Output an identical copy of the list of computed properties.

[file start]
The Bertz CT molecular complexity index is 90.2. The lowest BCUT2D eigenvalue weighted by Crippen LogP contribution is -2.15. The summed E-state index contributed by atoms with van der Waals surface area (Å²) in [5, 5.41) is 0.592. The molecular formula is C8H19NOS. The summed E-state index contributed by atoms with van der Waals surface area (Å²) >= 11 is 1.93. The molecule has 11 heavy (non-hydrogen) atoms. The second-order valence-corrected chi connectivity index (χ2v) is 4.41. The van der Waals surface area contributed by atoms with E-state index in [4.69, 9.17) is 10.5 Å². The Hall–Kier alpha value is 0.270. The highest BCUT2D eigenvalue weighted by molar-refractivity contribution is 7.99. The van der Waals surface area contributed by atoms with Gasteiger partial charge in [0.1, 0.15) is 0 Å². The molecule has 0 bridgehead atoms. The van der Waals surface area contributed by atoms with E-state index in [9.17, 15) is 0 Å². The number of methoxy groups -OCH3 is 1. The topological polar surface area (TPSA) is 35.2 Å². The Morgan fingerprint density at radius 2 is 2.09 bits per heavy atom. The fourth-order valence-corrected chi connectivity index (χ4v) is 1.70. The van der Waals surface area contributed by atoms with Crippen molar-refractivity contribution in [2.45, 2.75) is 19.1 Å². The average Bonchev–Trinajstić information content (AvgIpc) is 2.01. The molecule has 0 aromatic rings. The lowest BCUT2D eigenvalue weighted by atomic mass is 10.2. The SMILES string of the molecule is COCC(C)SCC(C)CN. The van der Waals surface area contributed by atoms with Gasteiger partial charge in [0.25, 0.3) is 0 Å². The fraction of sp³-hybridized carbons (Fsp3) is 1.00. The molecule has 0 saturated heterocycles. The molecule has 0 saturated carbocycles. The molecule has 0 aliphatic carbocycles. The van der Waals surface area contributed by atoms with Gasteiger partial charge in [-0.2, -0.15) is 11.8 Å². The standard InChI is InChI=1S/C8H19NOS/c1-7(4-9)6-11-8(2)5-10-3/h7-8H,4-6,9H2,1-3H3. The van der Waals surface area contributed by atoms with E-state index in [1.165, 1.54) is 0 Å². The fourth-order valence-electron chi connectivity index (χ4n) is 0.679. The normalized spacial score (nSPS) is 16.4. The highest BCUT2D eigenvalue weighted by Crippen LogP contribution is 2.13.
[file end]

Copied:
The Bertz CT molecular complexity index is 90.2. The lowest BCUT2D eigenvalue weighted by Crippen LogP contribution is -2.15. The summed E-state index contributed by atoms with van der Waals surface area (Å²) in [5, 5.41) is 0.592. The molecular formula is C8H19NOS. The summed E-state index contributed by atoms with van der Waals surface area (Å²) >= 11 is 1.93. The molecule has 11 heavy (non-hydrogen) atoms. The second-order valence-corrected chi connectivity index (χ2v) is 4.41. The van der Waals surface area contributed by atoms with E-state index in [4.69, 9.17) is 10.5 Å². The Hall–Kier alpha value is 0.270. The highest BCUT2D eigenvalue weighted by molar-refractivity contribution is 7.99. The van der Waals surface area contributed by atoms with Gasteiger partial charge in [0.1, 0.15) is 0 Å². The molecule has 0 bridgehead atoms. The van der Waals surface area contributed by atoms with E-state index in [9.17, 15) is 0 Å². The number of methoxy groups -OCH3 is 1. The topological polar surface area (TPSA) is 35.2 Å². The Morgan fingerprint density at radius 2 is 2.09 bits per heavy atom. The fourth-order valence-corrected chi connectivity index (χ4v) is 1.70. The van der Waals surface area contributed by atoms with Crippen molar-refractivity contribution in [2.45, 2.75) is 19.1 Å². The average Bonchev–Trinajstić information content (AvgIpc) is 2.01. The molecule has 0 aromatic rings. The lowest BCUT2D eigenvalue weighted by atomic mass is 10.2. The SMILES string of the molecule is COCC(C)SCC(C)CN. The van der Waals surface area contributed by atoms with Gasteiger partial charge in [0.25, 0.3) is 0 Å². The fraction of sp³-hybridized carbons (Fsp3) is 1.00. The molecule has 0 saturated heterocycles. The molecule has 0 saturated carbocycles. The molecule has 0 aliphatic carbocycles. The van der Waals surface area contributed by atoms with Gasteiger partial charge in [-0.2, -0.15) is 11.8 Å². The standard InChI is InChI=1S/C8H19NOS/c1-7(4-9)6-11-8(2)5-10-3/h7-8H,4-6,9H2,1-3H3. The van der Waals surface area contributed by atoms with E-state index in [1.165, 1.54) is 0 Å². The fourth-order valence-electron chi connectivity index (χ4n) is 0.679. The normalized spacial score (nSPS) is 16.4. The highest BCUT2D eigenvalue weighted by Crippen LogP contribution is 2.13.